Murderface does the lean of dissastisfaction.

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That I do, Sir.

7. Buffy Season Eight: Retreat – Jane Espenson, Joss Whedon, Georges Jeanty…

I don’t think I’m liking this eighth season deal. Now that May is unofficial vampire month here, I might as well deal with the confusing mass that is Buffy: Season Eight. At least in a couple of volumes. So I read graphic novels sometimes, usually only when they’ve made it to trade paperback collections because I don’t like to wait and I’ve never really been a Wednesday person. Buffy and Spaced are my two favorite television shows of all time. Sometimes Metalocalypse makes its way out of my mouth (obviously) when asked about my favorite shows too, but if we’re talking live-action it’s Buffy and Spaced at the top of Favoritism Mountain. Any continuation of Buffy is something I’m interested in (or Angel) but there’s something extremely off-putting about this series of comics. Maybe it’s the gigantic change in format, maybe it’s that some of what happened throughout the volumes would have been reserved for separate seasons if it were still a tv show and really that just goes back to change of format, maybe it’s my inability to remember what happens in these for more than an hour after I read them…but it’s not as much fun for me. I feel like I’m reading a Syfy Channel imitation movie of Buffy where now she can do absolutely fucking anything. Anything. And everyone’s come up against wacky new creatures who need no explanation whatsoever or context – Thricewise? If it’s a comic and we’re not restricted to a one hour broadcast time perhaps providing lots of context is possible. Maybe it’s possible! I should read the collections again but my first impressions of each volume lean mainly toward “annoyed” in retrospect. Perhaps some completely frozen CGI birds would help.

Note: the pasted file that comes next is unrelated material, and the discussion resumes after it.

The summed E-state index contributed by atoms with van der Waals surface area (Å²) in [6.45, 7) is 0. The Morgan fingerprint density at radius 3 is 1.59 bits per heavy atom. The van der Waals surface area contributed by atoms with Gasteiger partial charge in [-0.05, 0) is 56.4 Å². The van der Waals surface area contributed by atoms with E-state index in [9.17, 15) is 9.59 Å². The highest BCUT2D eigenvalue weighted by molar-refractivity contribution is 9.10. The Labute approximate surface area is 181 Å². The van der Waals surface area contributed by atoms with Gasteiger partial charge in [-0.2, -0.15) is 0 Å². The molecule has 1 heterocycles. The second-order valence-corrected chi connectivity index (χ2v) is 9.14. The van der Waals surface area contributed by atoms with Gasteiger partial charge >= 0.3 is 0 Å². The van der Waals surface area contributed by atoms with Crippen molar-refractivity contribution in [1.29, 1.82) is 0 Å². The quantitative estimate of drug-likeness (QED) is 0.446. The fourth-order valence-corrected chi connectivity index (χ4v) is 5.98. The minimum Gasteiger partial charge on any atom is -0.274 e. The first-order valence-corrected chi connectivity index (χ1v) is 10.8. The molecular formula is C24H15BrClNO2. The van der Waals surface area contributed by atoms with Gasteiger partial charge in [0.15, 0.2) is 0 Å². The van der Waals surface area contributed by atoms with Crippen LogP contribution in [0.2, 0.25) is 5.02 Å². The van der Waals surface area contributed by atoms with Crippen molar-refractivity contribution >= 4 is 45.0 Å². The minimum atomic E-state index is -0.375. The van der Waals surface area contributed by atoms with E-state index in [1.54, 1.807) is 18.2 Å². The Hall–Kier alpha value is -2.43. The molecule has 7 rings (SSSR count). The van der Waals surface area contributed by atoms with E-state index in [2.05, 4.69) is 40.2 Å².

Retreat continued the disjointedness by removing some magic and presenting Oz, his wife, and baby and then some attempts at meditation and other happinesses. I’m still confused about parts of it and sometimes I find the idea that one could attain a totally clear head and be at peace irritating. Right now, in the middle of this stressful journey away from the enemy, they can clear their heads? Really? It’s just beyond my threshold of suspension of disbelief, behind the grazing pony and those frozen CGI birds.

Baby Belvedere has become the chosen one of his family – he did not use that positioning to mar the legacy of any late 90s television shows with extraordinarily random plotting or peacefulness.